Artists of color experience renaissance as diversity and inclusion efforts expand to art

Andre and Frances Guichard are owners of the 16-year-old Gallery Guichard in Bronzeville, which has seen corporate efforts toward diversity, equity and inclusion expand to art in the post-George Floyd era. The couple, which also owns the seven-year-old Bronzeville Artist Lofts, has been on a mission to expose patrons to multicultural artists and art in the African Diaspora, along with four other galleries in the Bronzeville Art District.

Andre and Frances Guichard are owners of the 16-year-old Gallery Guichard in Bronzeville, which has seen corporate efforts toward diversity, equity and inclusion expand to art in the post-George Floyd era. The couple, which also owns the seven-year-old Bronzeville Artist Lofts, has been on a mission to expose patrons to multicultural artists and art in the African Diaspora, along with four other galleries in the Bronzeville Art District. | Provided

Andre and Frances Guichard, owners of the 16-year-old Gallery Guichard in Bronzeville, have seen demand for art of the African Diaspora grow.

A nation reckoning with race has led to a renaissance for artists of the African Diaspora.

That’s because diversity, equity and inclusion efforts by some corporate and academic institutions have expanded to the very art on the walls, some Chicago artists of color say.

One such gallery in Bronzeville — Gallery Guichard and its owners, Andre and Frances Guichard — have witnessed that uptick as beneficiary to several recent efforts by entities ranging from Sterling Bay and University of Chicago to ComEd and Blue Cross Blue Shield.

“While there have been gains in many different sectors where there exists inequity, the art world is still behind the curve in representing in museum collections and corporate c-suites, investments in original art by artists of color and women,” said Andre Guichard.

“Our representation in those collections is less than 1 percent. But we are seeing a change.”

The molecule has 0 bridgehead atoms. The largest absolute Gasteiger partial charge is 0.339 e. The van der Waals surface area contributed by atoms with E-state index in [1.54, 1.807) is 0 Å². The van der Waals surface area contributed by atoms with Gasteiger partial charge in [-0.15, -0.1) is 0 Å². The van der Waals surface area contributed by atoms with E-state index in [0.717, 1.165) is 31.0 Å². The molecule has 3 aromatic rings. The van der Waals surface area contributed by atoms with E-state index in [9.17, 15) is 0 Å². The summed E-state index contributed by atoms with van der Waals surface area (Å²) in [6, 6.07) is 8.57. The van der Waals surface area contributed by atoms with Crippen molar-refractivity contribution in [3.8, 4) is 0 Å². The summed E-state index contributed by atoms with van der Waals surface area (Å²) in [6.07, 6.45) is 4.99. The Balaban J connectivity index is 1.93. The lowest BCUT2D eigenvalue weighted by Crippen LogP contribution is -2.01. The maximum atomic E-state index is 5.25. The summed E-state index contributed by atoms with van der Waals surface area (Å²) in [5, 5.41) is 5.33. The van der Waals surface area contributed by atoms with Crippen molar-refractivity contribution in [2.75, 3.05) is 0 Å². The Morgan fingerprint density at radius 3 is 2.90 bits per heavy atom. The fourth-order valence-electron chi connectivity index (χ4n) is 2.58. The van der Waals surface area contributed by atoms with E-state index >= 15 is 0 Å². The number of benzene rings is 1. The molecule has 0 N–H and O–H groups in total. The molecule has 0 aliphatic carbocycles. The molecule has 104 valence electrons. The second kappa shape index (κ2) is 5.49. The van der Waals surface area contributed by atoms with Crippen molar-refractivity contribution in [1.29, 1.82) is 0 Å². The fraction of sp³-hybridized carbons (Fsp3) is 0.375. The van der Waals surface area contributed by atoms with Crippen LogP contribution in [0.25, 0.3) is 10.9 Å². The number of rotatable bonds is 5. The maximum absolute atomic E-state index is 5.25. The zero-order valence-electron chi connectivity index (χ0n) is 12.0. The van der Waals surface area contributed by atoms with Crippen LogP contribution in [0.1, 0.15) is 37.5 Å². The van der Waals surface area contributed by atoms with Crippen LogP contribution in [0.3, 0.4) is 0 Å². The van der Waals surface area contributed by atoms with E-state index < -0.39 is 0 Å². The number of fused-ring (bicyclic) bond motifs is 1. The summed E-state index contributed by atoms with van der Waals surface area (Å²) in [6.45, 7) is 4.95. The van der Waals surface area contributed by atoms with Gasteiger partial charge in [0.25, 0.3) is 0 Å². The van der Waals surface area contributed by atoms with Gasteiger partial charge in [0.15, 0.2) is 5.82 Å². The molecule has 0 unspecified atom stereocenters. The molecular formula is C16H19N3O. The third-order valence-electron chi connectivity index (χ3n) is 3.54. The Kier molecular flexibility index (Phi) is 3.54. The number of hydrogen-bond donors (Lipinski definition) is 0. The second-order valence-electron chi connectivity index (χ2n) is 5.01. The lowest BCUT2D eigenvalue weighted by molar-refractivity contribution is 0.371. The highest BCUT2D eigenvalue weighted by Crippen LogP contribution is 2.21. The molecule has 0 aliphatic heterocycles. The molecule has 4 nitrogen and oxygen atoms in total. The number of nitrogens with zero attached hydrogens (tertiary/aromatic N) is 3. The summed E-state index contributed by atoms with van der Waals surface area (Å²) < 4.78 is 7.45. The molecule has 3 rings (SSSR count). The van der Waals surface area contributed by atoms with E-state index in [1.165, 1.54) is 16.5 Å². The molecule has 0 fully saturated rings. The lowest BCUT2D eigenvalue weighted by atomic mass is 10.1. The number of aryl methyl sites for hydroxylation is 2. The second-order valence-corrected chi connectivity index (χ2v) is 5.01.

The Guichards, along with partner Stephen Mitchell, opened their gallery at 437 E. 47th St. in 2005, with the mission to expose patrons to multicultural artists specializing in art of the African Diaspora. In 2014, they opened their Bronzeville Artist Lofts and today are part of a six-gallery Bronzeville Art District that organizers bill as the largest art district in the country.

Courtesy of Gallery Guichard
“The twisted hand and the chain-link dress,” by D. Lammie-Hanson

  Kings celebrate Anze Kopitar before being eliminated from playoff mix

Gallery Guichard has been retained by real estate investment/development firm Sterling Bay for an art installation to be unveiled in the lobby of One Two Pru, the 2.3 million-square-foot, two-tower development at Randolph and Stetson, as Chicagoans begin returning to the office.

The gallery was also just retained by the U of C Law School to produce a portrait to hang in its library of Earl B. Dickerson, the civil rights lawyer who in 1920 became the first African American to earn a Juris Doctor there. Dickerson successfully argued the U.S. Supreme Court Hansberry v. Lee case striking down racially restrictive covenants in Woodlawn.

Gallery Guichard was retained in August by ComEd to manage the utility’s installation of The Bronzeville Renaissance Mural, a 40-yard artwork at 38th and Michigan depicting the neighborhood’s historic legacy, on the wall of a ComEd-owned microgrid unit.

Provided
Gallery Guichard, at 436 E 47th St., is among six galleries that make up the Bronzeville Art District, which organizers bill as the largest art district in the country. The district includes the Bronzeville Artist Lofts, Blanc …read more

Source:: Chicago Sun Times

(Visited 1 times, 1 visits today)

Leave a Reply

Your email address will not be published. Required fields are marked *